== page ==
To See With a Myriad of Eyes By C. S. Lewis: Reading and Meditation

August 10, 2020  • Todd Breyfogle

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To See With a Myriad of Eyes, C. S. Lewis


We tend to think of the vale of soul-making as a solitary experience, an insulated journey of individuality. We are all engaged in the activity of world making—an act of memory, of love, and of imagination. We owe to books, says C. S. Lewis, an enormous extension of our being. Reading is the gift of a thousand eyes, a myriad of perspectives, an escape from a tiny world—not escape as a temporary distraction, but as a release from a kind of prison. My own eyes are not enough for me. O to see even through the eyes of the bee, or know through the nose of a dog! Individuality, Lewis maintains, is a privilege but also a wound. When I isolate myself, my world shrinks, and I am less myself. When I read, the wound of individuality is healed, for in being united with others—through imagination—I transcend myself and so become more myself. Real reading is not a pastime, it is a moral adventure, a wandering walk through the vale of soul-making.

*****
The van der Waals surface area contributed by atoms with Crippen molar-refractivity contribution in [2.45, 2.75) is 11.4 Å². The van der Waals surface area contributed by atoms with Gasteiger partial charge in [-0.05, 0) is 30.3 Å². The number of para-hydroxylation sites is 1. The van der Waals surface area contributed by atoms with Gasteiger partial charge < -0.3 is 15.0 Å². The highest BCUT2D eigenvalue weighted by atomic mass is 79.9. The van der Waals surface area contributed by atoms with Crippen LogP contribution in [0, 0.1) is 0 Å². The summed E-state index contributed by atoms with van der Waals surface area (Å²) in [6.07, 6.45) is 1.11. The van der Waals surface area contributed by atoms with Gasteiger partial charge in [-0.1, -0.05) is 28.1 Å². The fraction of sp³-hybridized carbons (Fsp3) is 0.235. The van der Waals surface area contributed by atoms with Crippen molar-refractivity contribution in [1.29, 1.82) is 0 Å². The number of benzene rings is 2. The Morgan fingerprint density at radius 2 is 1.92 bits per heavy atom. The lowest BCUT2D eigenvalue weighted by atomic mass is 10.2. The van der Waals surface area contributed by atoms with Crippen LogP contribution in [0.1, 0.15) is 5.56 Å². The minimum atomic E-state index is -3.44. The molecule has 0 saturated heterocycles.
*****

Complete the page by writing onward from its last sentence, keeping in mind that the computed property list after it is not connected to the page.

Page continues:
Todd Breyfogle, Denver, Colorado

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